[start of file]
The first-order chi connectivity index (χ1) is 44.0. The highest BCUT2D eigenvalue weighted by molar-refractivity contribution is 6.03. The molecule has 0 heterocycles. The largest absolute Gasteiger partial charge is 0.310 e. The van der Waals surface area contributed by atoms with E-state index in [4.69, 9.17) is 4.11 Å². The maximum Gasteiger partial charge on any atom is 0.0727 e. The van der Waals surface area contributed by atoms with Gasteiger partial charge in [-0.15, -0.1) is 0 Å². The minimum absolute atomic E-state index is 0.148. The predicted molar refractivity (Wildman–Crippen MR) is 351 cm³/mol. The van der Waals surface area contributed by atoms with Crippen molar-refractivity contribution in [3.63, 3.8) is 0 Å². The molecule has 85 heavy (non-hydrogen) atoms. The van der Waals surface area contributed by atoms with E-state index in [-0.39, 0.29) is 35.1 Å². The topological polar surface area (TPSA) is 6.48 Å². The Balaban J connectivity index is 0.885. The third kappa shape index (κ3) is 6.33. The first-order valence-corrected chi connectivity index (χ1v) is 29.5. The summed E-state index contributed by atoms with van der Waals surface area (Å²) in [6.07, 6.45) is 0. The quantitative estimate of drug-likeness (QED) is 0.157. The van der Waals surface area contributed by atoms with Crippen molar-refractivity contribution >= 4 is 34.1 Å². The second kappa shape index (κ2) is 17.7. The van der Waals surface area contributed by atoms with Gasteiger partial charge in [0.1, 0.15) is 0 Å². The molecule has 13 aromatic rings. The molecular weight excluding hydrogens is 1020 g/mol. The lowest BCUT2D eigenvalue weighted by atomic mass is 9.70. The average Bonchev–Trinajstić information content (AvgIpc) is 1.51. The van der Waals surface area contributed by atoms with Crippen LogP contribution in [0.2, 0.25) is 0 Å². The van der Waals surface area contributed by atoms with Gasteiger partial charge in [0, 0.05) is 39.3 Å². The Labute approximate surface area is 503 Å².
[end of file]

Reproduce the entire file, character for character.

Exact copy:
The first-order chi connectivity index (χ1) is 44.0. The highest BCUT2D eigenvalue weighted by molar-refractivity contribution is 6.03. The molecule has 0 heterocycles. The largest absolute Gasteiger partial charge is 0.310 e. The van der Waals surface area contributed by atoms with E-state index in [4.69, 9.17) is 4.11 Å². The maximum Gasteiger partial charge on any atom is 0.0727 e. The van der Waals surface area contributed by atoms with Gasteiger partial charge in [-0.15, -0.1) is 0 Å². The minimum absolute atomic E-state index is 0.148. The predicted molar refractivity (Wildman–Crippen MR) is 351 cm³/mol. The van der Waals surface area contributed by atoms with Crippen molar-refractivity contribution in [3.63, 3.8) is 0 Å². The molecule has 85 heavy (non-hydrogen) atoms. The van der Waals surface area contributed by atoms with E-state index in [-0.39, 0.29) is 35.1 Å². The topological polar surface area (TPSA) is 6.48 Å². The Balaban J connectivity index is 0.885. The third kappa shape index (κ3) is 6.33. The first-order valence-corrected chi connectivity index (χ1v) is 29.5. The summed E-state index contributed by atoms with van der Waals surface area (Å²) in [6.07, 6.45) is 0. The quantitative estimate of drug-likeness (QED) is 0.157. The van der Waals surface area contributed by atoms with Crippen molar-refractivity contribution >= 4 is 34.1 Å². The second kappa shape index (κ2) is 17.7. The van der Waals surface area contributed by atoms with Gasteiger partial charge in [0.1, 0.15) is 0 Å². The molecule has 13 aromatic rings. The molecular weight excluding hydrogens is 1020 g/mol. The lowest BCUT2D eigenvalue weighted by atomic mass is 9.70. The average Bonchev–Trinajstić information content (AvgIpc) is 1.51. The van der Waals surface area contributed by atoms with Crippen LogP contribution in [0.2, 0.25) is 0 Å². The van der Waals surface area contributed by atoms with Gasteiger partial charge in [0, 0.05) is 39.3 Å². The Labute approximate surface area is 503 Å².